It's never too early to help children develop a strong sense of their own culture as well as a genuine curiosity, awareness and respect for different cultures and people. Learning about how different people live or have lived also helps children take another person's perspective—a key component of empathy. Finally, when kids do confront either stereotypes about Native American People or learn the devastating history Native American People endured, they will have strong, positive and more fully formed understanding of these people and can better understand and commit to making sure that history is neither forgotten nor repeated.
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People use critical thinking skills to gather information, evaluate it, screen out distractions and think for themselves. These skills help us identify which knowledge to trust and how to use new and old knowledge together to decide what to believe or do. People also use these skills to develop arguments, make decisions, identify flaws in reasoning and to solve problems.
Also referred to as “higher-level thinking,” critical thinking draws on many other skills that matter (e.g. focus/self control, communication, making connections, and even empathy). Kids won’t fully develop critical thinking until adolescence or even adulthood, but remarkably there is lots that you can do to help your kids build its foundation during preschool and early school ages.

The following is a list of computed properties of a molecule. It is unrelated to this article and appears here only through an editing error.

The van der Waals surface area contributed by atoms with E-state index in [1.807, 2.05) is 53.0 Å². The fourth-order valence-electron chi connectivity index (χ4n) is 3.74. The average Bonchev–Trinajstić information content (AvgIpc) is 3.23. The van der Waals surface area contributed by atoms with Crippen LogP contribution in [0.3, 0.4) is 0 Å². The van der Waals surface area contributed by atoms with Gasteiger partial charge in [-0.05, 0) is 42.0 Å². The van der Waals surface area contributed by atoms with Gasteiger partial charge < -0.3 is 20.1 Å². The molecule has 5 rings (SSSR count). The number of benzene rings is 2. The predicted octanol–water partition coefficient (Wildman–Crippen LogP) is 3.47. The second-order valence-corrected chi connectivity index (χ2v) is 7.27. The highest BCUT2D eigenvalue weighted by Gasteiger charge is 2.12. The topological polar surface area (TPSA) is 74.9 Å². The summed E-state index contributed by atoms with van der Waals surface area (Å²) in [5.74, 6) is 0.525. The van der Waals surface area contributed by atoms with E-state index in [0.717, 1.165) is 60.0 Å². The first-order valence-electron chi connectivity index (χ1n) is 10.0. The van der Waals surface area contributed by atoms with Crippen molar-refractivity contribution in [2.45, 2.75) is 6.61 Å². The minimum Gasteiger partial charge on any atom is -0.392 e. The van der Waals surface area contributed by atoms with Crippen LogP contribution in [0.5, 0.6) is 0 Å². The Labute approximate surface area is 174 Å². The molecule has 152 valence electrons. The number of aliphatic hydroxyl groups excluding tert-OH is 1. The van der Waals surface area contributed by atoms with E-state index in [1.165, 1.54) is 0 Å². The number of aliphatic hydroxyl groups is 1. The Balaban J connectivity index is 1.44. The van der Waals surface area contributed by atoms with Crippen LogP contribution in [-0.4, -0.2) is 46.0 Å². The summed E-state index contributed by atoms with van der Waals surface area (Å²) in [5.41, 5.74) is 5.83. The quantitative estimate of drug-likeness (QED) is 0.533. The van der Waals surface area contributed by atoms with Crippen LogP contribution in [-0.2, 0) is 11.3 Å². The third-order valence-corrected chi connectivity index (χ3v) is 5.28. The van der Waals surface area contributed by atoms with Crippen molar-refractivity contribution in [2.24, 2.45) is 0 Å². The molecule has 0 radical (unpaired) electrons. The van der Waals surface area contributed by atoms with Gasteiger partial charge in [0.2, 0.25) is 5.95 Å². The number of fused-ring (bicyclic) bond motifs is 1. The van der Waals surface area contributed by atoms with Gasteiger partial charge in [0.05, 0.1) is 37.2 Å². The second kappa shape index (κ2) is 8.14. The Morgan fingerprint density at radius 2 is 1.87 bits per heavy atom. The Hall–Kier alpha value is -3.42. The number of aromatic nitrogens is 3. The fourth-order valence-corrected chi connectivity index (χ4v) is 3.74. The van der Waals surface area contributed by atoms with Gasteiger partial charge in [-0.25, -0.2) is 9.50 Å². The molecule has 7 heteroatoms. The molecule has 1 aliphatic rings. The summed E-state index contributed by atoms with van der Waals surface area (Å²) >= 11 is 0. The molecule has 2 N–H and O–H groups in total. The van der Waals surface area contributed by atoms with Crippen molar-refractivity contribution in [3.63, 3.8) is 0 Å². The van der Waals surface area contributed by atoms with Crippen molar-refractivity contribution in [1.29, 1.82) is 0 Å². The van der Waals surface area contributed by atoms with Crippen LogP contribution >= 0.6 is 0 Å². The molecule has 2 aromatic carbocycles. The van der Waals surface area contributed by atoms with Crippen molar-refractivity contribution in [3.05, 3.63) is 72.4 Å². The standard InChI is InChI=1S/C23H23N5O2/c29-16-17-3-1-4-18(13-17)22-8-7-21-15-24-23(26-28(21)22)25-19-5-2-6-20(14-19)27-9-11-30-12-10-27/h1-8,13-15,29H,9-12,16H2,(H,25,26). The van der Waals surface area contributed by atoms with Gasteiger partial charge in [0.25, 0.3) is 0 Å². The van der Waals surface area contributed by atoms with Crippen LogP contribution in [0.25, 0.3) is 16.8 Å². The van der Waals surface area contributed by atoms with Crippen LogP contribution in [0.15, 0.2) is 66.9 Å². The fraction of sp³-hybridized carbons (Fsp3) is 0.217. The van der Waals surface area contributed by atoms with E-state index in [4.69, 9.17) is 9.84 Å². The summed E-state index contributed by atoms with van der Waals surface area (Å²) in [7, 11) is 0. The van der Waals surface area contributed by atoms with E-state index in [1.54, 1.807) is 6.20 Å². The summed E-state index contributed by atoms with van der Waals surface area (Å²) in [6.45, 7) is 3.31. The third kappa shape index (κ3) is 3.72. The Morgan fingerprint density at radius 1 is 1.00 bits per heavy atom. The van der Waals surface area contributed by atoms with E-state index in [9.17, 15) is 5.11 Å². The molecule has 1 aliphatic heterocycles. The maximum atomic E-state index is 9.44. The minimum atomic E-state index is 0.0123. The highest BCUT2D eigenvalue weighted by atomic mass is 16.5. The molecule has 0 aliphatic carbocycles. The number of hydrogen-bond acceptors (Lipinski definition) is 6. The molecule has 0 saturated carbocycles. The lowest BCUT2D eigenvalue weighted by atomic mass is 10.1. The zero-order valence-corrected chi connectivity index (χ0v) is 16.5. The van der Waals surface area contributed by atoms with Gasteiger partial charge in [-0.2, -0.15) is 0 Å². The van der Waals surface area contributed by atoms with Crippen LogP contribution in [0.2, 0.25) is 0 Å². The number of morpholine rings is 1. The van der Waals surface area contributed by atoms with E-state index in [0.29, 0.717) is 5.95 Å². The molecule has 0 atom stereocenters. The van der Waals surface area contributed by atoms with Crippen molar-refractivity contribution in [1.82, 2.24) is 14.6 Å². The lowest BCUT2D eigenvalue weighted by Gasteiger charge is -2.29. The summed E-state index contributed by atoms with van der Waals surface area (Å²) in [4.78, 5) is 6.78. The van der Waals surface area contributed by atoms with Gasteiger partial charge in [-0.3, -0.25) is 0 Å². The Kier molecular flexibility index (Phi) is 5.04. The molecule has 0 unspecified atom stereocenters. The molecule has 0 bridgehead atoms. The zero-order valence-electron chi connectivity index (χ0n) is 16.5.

How do little kids build a base for such a complicated set of skills? A key building block to critical thinking is the ability to develop theories about the world and to adjust your theories as new information becomes available. Kids can practice this as they attempt to solve mysteries or actively wonder about why things are as they are. As a family, the more you ask questions, make predictions and allow kids to take active part in discovering the answers to their questions, the stronger you make their foundation for critical thinking. As kids grow out of the 3-to 5-year-olds' freewheeling relationship with reality, you can also train them to question information and see the inconsistencies or flaws in certain ways of thinking.
Why does it matter?
In a world that is increasingly saturated with media messages and where information comes from a wide range of sources that differ in quality, critical thinking is more important than ever. Kids need this skill in order to be informed and empowered consumers, to either suggest or evaluate new solutions to complicated problems, to make decisions about our society and its governance, and to form the beliefs that guide their personal and professional lives.
What does it mean to develop Curiosity?
Curiosity means the ability and habit to apply a sense of wonder and a desire to learn more. Curious people try new things, ask questions, search for answers, relish new information, and make connections, all while actively experiencing and making sense of the world. To us, curiosity is a child’s ticket to engaging fully in learning and, ultimately, in life.
Why does it matter?